One of the biggest stories in medical plastics in 2014 will be the increasing use of bioresorbable drug-eluting stents for treatment of coronary artery disease.
Abbott Laboratories (Abbott Park, IL) is expanding U.S. trials for its Absorb Bioresorbable Vascular Scaffold (BVS), a mesh tube made of polylactide. The purpose of the device is to open a blocked blood vessel, restore blood flow while preventing any immediate further hardening of the artery, and then dissolve and leave the body. All that remains are two metallic markers that allow physicians to see precisely where the stent had been placed.
Absorb stent trials grow. (Abbott)
The Absorb III clinical trial is expected to include 2,250 patients, mostly in the United States. "The primary endpoint of the trial is target lesion failure, a combined measure of safety and efficacy, at one year compared to standard treatment," says Jill Fonte of Sansum Clinic (Santa Barbara, CA). "In addition, a subset of patients within the trial will be evaluated for novel endpoints such as vasomotion, a measure of how much natural motion returns to the vessel as Absorb dissolves into the arterial tissue."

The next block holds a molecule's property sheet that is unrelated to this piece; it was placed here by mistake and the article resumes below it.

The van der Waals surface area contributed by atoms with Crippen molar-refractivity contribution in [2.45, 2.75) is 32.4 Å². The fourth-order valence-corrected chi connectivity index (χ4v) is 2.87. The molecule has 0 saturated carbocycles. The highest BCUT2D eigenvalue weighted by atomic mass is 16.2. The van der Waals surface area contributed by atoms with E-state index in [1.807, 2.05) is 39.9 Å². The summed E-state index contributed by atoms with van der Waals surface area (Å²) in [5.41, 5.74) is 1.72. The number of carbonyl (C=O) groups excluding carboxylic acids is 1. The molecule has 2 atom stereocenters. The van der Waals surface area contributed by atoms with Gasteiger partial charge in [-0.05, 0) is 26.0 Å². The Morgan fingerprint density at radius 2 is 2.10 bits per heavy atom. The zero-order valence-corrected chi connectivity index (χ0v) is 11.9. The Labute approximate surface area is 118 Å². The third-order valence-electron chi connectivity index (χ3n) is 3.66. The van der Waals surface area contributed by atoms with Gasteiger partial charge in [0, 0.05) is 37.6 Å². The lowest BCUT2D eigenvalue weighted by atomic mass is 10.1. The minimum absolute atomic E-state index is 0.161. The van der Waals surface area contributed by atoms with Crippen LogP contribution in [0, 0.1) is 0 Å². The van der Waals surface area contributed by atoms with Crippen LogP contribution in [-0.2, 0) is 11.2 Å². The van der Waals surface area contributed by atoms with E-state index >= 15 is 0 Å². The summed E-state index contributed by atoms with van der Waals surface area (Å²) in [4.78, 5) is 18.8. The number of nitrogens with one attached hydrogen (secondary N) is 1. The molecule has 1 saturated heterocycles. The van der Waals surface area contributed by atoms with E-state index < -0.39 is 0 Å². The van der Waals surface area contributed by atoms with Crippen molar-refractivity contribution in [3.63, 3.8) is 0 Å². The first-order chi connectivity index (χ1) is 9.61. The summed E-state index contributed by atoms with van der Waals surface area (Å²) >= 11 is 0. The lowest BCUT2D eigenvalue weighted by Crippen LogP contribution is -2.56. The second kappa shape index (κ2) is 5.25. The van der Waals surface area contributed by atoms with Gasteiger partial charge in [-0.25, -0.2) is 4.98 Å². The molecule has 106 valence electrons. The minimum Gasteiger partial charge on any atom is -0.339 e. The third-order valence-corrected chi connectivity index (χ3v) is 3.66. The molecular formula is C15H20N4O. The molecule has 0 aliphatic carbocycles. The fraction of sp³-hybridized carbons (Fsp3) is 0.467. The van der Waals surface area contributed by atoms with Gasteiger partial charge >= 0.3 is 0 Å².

Sansum Clinic cardiologists Dr. Joseph Aragon (principal investigator) and Dr. Michael Shenoda (sub-investigator) are enrolling patients into the clinical trial.
"Dissolvable stents may be a future game-changer for the way we treat coronary artery disease and heart attack in the United States if proven to show clinical benefit in this nationwide clinical trial," says Samin K. Sharma, MD, director of Clinical and Interventional Cardiology at The Mount Sinai Medical Center (New York), which is also enrolling patients in the study. "The stent is designed to open a blocked heart vessel and eventually dissolve and disappear, leaving no remnants on the heart of a cardiac interventional procedure." Mount Sinai hopes to enroll 50 patients.
Recently, Absorb BVS became commercially available in Europe, India, and parts of Latin America and Asia. More than 1,000 patients have been treated with the device.
Data from the newest clinical trial will be used to support the U.S. regulatory filing of Absorb.
Reva Medical (San Diego, CA) is also developing a coronary stent from bioresorbable plastic. CEO Bob Stockman says the company expects to apply for the European CE Mark toward the end of this year. Reva uses a proprietary dissolving plastic called desaminotyrosine polycarbonate.
Other players in the bioresorbable polymer stent business use PLLA, the same base material as Abbott. They are Elixir Medical Corp. (Sunnyvale, CA), which has CE Mark approval; Amaranth Medical (Sunnyvale, CA), investigational status; and Arterial Remodeling Technologies (Noisy le Roi, France), investigational status.
Development of bioresorbale stent technology was announced in 2003, but manufacturers have been working to develop designs and formulations of safe materials that have adequate strength.